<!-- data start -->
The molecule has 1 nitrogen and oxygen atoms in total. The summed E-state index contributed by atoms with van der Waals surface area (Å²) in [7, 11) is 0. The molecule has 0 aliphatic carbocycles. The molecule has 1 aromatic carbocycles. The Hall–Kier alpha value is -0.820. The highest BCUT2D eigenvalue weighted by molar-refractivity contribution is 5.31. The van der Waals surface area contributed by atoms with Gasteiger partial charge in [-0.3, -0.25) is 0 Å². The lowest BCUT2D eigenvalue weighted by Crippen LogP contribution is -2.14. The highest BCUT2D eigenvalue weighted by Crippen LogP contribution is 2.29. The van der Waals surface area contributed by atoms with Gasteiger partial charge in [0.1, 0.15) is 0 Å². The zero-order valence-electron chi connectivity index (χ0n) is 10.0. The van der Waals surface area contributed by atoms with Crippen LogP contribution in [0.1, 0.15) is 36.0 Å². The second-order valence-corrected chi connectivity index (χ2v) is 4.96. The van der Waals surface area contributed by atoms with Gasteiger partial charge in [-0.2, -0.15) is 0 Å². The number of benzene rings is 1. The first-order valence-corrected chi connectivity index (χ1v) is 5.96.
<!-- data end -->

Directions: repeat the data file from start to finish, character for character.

The molecule has 1 nitrogen and oxygen atoms in total. The summed E-state index contributed by atoms with van der Waals surface area (Å²) in [7, 11) is 0. The molecule has 0 aliphatic carbocycles. The molecule has 1 aromatic carbocycles. The Hall–Kier alpha value is -0.820. The highest BCUT2D eigenvalue weighted by molar-refractivity contribution is 5.31. The van der Waals surface area contributed by atoms with Gasteiger partial charge in [-0.3, -0.25) is 0 Å². The lowest BCUT2D eigenvalue weighted by Crippen LogP contribution is -2.14. The highest BCUT2D eigenvalue weighted by Crippen LogP contribution is 2.29. The van der Waals surface area contributed by atoms with Gasteiger partial charge in [0.1, 0.15) is 0 Å². The zero-order valence-electron chi connectivity index (χ0n) is 10.0. The van der Waals surface area contributed by atoms with Crippen LogP contribution in [0.1, 0.15) is 36.0 Å². The second-order valence-corrected chi connectivity index (χ2v) is 4.96. The van der Waals surface area contributed by atoms with Gasteiger partial charge in [-0.2, -0.15) is 0 Å². The number of benzene rings is 1. The first-order valence-corrected chi connectivity index (χ1v) is 5.96.